The literary tradition of miscellanies, or random notes, initiated by the Records from the Chan Groves by Huihong, constituted a new textual form of Chinese Chan and an integral part of its discursive system during the Song-Yuan dynasties. After a brief presentation of the corpus and the characteristics of the genre, we will focus on its transmission to Japan, examining the various activities of assimilation and exploitation that the Zen school carried out in particular during the Edo period, since this Japanization process has largely shaped our current understanding of these premodern Chinese texts.
This paper focuses on a special section entitled “Sages and Worthies as Buddhist Incarnations (yinghua shengxian應化聖賢, abbr: Incarnation section)” in the Five Lamps series in Song China. The Incarnation section incorporated a rarely noticed group of individuals who were from diverse religious backgrounds and identified them as earthly manifestations of Buddhist deities. The Incarnation section appeared in four of the six denglu works in the Five Lamps series, where the section “Distinguished Chan Masters outside the Lineage but Renowned in Their Times” in the Jingde chuan denglu served as a prototype because nine of the ten figures were developed into the later Incarnation sections. Since the Chan denglu works were customarily used for preserving genealogical information of Chan lineages and essential teachings of Chan masters, the incorporation of the Incarnation section implied a remarkable change of this era. This research is conducted from three angles: 1) an examination on the different nature of the denglu works, through which I explain its impact on the writing styles of the Incarnation sections; 2) case studies on selected figures, where I present how the Chan compilers adjusted the images of the individuals to fulfill the agendas of the Chan school, and reveal the significance of promoting the individuals as Chan ideals to the Chan school; 3) a chronological investigation on the development of the Incarnation sections, by which I argue that the strategy of the Chan school to claim superiority was shifted from emphasizing its uniqueness to demonstrating its comprehensiveness. The objective of this research is through investigating the historical and fictional dimensions of the Chan denglu works to prove that the Chan school in the Song dynasty was more open and inclusive than we thought.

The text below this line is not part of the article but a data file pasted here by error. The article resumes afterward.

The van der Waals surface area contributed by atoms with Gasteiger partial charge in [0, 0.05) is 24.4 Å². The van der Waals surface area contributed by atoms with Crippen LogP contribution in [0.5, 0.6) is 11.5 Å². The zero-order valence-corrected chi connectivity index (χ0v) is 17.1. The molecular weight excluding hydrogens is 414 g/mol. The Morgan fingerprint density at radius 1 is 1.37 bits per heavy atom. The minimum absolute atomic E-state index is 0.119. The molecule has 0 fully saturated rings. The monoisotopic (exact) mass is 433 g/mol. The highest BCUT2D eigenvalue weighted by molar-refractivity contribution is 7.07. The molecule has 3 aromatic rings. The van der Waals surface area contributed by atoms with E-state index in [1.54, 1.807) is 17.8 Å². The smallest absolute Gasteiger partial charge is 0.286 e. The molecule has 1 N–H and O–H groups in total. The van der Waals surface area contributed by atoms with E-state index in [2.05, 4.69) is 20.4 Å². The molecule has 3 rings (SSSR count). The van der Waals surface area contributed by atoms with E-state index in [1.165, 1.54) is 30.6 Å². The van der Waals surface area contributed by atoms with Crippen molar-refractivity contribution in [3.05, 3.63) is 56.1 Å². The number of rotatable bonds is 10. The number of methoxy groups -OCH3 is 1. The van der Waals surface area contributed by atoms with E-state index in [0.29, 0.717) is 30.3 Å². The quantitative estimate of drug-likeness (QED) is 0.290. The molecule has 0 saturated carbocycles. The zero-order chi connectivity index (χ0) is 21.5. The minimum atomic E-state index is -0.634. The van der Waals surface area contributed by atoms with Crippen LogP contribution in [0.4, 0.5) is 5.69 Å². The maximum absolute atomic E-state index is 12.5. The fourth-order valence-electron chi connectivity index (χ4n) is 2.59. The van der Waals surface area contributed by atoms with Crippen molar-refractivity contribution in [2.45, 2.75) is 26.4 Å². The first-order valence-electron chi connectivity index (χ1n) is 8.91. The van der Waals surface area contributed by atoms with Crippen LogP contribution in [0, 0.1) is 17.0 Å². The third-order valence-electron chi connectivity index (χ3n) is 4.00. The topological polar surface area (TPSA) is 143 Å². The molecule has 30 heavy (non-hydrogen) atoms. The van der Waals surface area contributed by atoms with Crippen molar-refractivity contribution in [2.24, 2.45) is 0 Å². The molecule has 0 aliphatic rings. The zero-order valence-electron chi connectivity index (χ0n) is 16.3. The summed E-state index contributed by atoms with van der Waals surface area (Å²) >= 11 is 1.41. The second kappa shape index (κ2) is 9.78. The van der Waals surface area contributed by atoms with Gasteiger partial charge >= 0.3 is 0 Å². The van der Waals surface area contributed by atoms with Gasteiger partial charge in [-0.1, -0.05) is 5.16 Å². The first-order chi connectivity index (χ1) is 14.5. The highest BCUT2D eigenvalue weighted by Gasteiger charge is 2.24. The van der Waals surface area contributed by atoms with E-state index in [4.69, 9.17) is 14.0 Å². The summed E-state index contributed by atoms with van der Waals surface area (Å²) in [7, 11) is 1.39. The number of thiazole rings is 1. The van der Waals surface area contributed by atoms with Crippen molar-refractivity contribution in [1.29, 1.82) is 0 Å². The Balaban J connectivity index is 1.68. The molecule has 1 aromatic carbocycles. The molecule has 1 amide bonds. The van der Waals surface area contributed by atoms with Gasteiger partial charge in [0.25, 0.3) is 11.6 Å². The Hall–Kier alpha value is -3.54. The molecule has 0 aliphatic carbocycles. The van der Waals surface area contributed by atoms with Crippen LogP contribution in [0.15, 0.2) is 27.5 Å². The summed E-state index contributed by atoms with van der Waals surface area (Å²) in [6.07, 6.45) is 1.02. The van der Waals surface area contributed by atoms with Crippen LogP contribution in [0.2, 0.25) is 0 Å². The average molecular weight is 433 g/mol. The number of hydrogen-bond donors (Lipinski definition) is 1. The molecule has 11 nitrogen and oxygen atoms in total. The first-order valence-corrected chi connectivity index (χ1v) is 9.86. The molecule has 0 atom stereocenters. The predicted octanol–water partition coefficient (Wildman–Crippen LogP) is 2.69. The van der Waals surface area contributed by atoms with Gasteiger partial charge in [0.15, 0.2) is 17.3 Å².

The Platform Sūtra 六祖大師法寶壇經 is a fundamental text in the Chan literature. As the surviving earliest manuscript versions, the Dunhuang edition of the sutra played an essential role in the early development of Chan Buddhism. Through the theoretical lens of ‘thick translation’, this paper compares three seminal English translations of the Dunhuang Platform Sūtra (Chan, 1963; Yampolsky, 1967; Red Pine, 2006), which are rarely covered in the previous research. After an analysis of translators’ preface, notes and treatment of key Buddhist terms, it suggests that Wing-tsit Chan (1963) presents Chan as part of the Chinese cultural triad and his interpretation is influenced by Neo-Confucianism, while Yampolsky (1967) who is recognized as “the dean of American zen scholars”, attempts to restore a demystified image of historical Chan. Different from the two translations produced in the 1960s of America when Chan/Zen was conceived as a popular cult and countercultural alternative, the more recent version by Red Pine (2006) implies a transition in modern Chan/Zen which seeks a return to one’s individual spiritual pursuits.